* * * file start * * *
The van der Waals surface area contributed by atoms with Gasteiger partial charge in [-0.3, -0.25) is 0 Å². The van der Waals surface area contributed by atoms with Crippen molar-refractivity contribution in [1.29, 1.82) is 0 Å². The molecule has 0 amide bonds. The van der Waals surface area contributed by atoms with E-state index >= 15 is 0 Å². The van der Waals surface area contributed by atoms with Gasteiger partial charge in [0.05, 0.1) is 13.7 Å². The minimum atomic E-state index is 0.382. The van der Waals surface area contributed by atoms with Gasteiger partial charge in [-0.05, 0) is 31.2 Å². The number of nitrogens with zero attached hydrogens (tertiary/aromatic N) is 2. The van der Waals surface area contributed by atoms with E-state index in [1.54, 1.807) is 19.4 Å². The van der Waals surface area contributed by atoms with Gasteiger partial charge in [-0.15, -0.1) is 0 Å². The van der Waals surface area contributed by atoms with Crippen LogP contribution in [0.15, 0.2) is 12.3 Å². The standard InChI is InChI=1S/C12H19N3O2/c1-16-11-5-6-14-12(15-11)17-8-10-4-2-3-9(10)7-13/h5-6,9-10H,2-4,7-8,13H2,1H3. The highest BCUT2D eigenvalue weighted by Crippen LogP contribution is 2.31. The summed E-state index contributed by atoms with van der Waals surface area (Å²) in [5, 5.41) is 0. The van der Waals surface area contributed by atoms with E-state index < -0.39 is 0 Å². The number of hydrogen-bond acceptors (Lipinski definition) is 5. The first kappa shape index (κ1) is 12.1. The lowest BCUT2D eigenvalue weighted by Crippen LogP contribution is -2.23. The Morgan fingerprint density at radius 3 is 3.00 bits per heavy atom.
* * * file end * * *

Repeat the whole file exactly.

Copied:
The van der Waals surface area contributed by atoms with Gasteiger partial charge in [-0.3, -0.25) is 0 Å². The van der Waals surface area contributed by atoms with Crippen molar-refractivity contribution in [1.29, 1.82) is 0 Å². The molecule has 0 amide bonds. The van der Waals surface area contributed by atoms with E-state index >= 15 is 0 Å². The van der Waals surface area contributed by atoms with Gasteiger partial charge in [0.05, 0.1) is 13.7 Å². The minimum atomic E-state index is 0.382. The van der Waals surface area contributed by atoms with Gasteiger partial charge in [-0.05, 0) is 31.2 Å². The number of nitrogens with zero attached hydrogens (tertiary/aromatic N) is 2. The van der Waals surface area contributed by atoms with E-state index in [1.54, 1.807) is 19.4 Å². The van der Waals surface area contributed by atoms with Gasteiger partial charge in [-0.15, -0.1) is 0 Å². The van der Waals surface area contributed by atoms with Crippen LogP contribution in [0.15, 0.2) is 12.3 Å². The standard InChI is InChI=1S/C12H19N3O2/c1-16-11-5-6-14-12(15-11)17-8-10-4-2-3-9(10)7-13/h5-6,9-10H,2-4,7-8,13H2,1H3. The highest BCUT2D eigenvalue weighted by Crippen LogP contribution is 2.31. The summed E-state index contributed by atoms with van der Waals surface area (Å²) in [5, 5.41) is 0. The van der Waals surface area contributed by atoms with E-state index < -0.39 is 0 Å². The number of hydrogen-bond acceptors (Lipinski definition) is 5. The first kappa shape index (κ1) is 12.1. The lowest BCUT2D eigenvalue weighted by Crippen LogP contribution is -2.23. The Morgan fingerprint density at radius 3 is 3.00 bits per heavy atom.